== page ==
Addressing Indonesia's urban congestion

Few visitors to Jakarta will miss its notorious traffic. Indeed, Castrol’s Magnatec Stop-Start Index recently declared the capital the world’s most congested city. A number of factors have contributed to this gridlock over the years. Land use is one: only 6% of Jakarta’s land is dedicated to roads, compared to the roughly 15% needed for a modern city. Growing car ownership is another. Net national income per capita surged from $546 in 1999 to $3010 in 2013, while Jakarta’s average income was more than twice that by 2012, at $8443. Alongside growth in income, domestic car sales went up from 1.1m in 2012 to 1.23m in 2013, although they dipped a little in 2014 to 1.21m, according to the Association of Indonesian Automotive Industries.

Vehicle Ownership Rising

As incomes increase, many people switch from motorbikes and scooters to cars, yet ownership of two-wheelers is also still extensive and expanding, as very low-income earners, who previously walked or used bicycles, also switch up. A Ministry of Transport (MoT) study on the Greater Jakarta area released in 2015 stated that while car ownership doubled between 2000 and 2010, motorcycle ownership went up by four or five times. The report also noted that while in 2002, 21% of all journeys were made by motorcycle, by 2010 this had risen to 41%, and car journeys rose from 1.2% to 9%. By contrast, the share taken by buses fell over the period, from 38% to 17%.

To tackle congestion, in late 2014 the new city administration trialled restrictions on motorcycles in certain parts of Jakarta, with fines of Rp0.5m ($41.33) being imposed for violators from January 18, 2015 onwards. The authorities called the trial a success, and decided to expand it as well as add more public buses.

One of the other major factors blamed for the congestion problems is the lack of public transport. The city does not have a mass transit rail system of the kind seen in neighbouring capitals, including Singapore, Kuala Lumpur and Bangkok, although the city’s two-line, $1.7bn Mass Rapid Transit (MRT) system – an urban railway network – broke ground in October 2013.

Urban Transport Policy

Even so, the MoT and Jakarta’s urban authorities do have an answer in the National Urban Transport Policy. This sets targets to increase the share of public transport of all kinds from 23% to 32%, while raising urban travel speeds from 8.3 km per hour to 20 km and reducing greenhouse gas emissions by 26%. Transport is Indonesia’s third-largest source of energy-related carbon dioxide emissions.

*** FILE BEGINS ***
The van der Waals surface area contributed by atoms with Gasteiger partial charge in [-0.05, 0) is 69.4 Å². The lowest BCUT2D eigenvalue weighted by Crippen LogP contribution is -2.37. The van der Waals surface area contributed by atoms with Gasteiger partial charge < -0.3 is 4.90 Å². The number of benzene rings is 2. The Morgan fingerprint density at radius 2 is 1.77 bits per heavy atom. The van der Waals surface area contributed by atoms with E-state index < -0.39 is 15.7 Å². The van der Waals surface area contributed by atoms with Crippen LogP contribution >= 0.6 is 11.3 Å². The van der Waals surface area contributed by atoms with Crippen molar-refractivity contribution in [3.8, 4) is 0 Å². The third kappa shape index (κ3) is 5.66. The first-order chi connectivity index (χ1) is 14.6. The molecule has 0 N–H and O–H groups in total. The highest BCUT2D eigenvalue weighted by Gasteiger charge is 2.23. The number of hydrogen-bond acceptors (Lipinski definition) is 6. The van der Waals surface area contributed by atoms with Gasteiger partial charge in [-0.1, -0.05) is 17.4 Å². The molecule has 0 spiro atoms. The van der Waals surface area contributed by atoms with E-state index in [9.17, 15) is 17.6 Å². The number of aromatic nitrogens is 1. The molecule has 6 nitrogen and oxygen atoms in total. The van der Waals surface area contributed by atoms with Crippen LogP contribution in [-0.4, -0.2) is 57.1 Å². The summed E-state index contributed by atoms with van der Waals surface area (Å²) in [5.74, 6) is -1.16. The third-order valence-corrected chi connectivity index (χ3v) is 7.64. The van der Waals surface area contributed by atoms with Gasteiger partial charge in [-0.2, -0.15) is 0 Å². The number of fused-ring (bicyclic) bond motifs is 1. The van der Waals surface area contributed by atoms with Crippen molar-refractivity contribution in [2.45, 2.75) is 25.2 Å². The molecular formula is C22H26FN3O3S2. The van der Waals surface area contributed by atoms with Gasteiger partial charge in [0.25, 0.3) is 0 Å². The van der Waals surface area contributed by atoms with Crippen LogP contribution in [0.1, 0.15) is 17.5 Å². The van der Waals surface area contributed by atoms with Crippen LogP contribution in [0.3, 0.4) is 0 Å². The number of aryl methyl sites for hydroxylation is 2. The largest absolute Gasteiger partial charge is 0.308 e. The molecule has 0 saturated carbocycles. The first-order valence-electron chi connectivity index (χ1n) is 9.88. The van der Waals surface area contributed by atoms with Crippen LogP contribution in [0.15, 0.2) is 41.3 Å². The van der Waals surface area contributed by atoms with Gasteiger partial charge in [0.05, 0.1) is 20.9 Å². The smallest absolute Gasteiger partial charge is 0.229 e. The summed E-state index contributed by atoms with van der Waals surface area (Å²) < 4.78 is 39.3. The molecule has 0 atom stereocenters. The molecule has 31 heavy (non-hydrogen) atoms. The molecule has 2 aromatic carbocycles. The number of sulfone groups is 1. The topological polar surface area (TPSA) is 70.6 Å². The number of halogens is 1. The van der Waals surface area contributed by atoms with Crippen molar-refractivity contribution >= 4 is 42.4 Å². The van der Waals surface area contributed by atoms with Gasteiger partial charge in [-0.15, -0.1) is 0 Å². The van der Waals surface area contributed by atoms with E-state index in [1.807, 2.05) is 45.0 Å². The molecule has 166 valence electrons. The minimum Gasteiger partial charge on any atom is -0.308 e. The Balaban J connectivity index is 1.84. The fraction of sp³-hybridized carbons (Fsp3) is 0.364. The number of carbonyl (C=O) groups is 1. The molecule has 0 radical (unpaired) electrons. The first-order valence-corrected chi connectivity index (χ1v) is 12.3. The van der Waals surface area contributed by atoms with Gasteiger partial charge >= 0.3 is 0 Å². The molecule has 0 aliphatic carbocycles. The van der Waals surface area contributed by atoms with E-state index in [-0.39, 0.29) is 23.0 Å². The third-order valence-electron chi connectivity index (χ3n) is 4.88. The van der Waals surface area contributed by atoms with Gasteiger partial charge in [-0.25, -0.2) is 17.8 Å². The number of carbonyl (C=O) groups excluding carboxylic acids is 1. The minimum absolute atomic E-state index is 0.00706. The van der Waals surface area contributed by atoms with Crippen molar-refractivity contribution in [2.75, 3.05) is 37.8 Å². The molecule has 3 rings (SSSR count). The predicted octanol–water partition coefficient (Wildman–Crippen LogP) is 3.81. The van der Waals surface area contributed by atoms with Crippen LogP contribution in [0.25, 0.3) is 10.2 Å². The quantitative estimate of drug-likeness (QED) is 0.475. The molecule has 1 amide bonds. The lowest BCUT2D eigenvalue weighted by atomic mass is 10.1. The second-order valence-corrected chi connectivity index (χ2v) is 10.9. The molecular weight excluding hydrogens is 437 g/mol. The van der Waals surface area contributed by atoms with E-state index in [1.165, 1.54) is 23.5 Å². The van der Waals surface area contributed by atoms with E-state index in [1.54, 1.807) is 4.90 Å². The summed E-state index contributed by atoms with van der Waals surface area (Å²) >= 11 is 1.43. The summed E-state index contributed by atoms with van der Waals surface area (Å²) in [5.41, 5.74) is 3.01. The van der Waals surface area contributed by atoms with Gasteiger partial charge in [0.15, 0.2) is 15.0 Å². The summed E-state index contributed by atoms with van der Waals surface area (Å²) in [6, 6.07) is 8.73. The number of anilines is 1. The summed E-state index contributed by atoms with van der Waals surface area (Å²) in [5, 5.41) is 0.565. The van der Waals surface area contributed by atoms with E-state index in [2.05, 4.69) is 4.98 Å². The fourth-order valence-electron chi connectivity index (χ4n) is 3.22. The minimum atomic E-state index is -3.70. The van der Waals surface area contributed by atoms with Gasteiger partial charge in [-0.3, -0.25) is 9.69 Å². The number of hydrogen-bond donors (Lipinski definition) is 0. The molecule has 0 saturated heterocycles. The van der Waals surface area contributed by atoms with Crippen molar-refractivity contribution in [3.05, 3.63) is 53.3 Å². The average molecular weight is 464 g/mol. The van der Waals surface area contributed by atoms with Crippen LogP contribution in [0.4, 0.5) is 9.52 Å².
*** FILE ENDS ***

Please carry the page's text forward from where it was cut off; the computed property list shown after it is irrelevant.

Pertinent here is the development of a major railway network over 2014-30 that will integrate the MRT with commuter railways, inner and outer circle railways lines, an airport railway and, potentially, a monorail. A busway system is also designed to dovetail with this.

Restrictions Mooted

Even so, while widely welcomed, these proposals are not entirely novel. For example, the idea of a motorcycle restriction was mooted as far back as 2007, while the MRT undertook its first feasibility study as early as the 1990s. What is new, however, is the commitment of the authorities – the president is, after all, the former governor of the city of Jakarta – and the unveiling of a larger budget, aimed at transport in particular. Some $18bn has been saved by the overhaul of the fuel subsidy system, with 60% of the savings going to investments in infrastructure. The partial removal of subsidies has also had a slowing effect on car sales, with domestic car sales falling by 7.2% year-on-year in January 2015. Moreover, the government has raised the vehicle tax, from 1.5% to 2% on first cars and progressively more on others.

Meanwhile, other public transport projects are also moving ahead. The city of Solo, for example, has been running tighter parking patrols – as well as charging higher parking fees in the city centre – since 2014, while introducing low-priced park and ride facilities. The quality of the bus service has also been improved, and this has helped to alter the popular image of buses as a slow and uncomfortable way to get around. Numerous opportunities exist for new approaches to public transport in Indonesia, covering everything from traffic systems to better bus shelters. Investors should take note.

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The Report: Indonesia 2015

Transport chapter from The Report: Indonesia 2015

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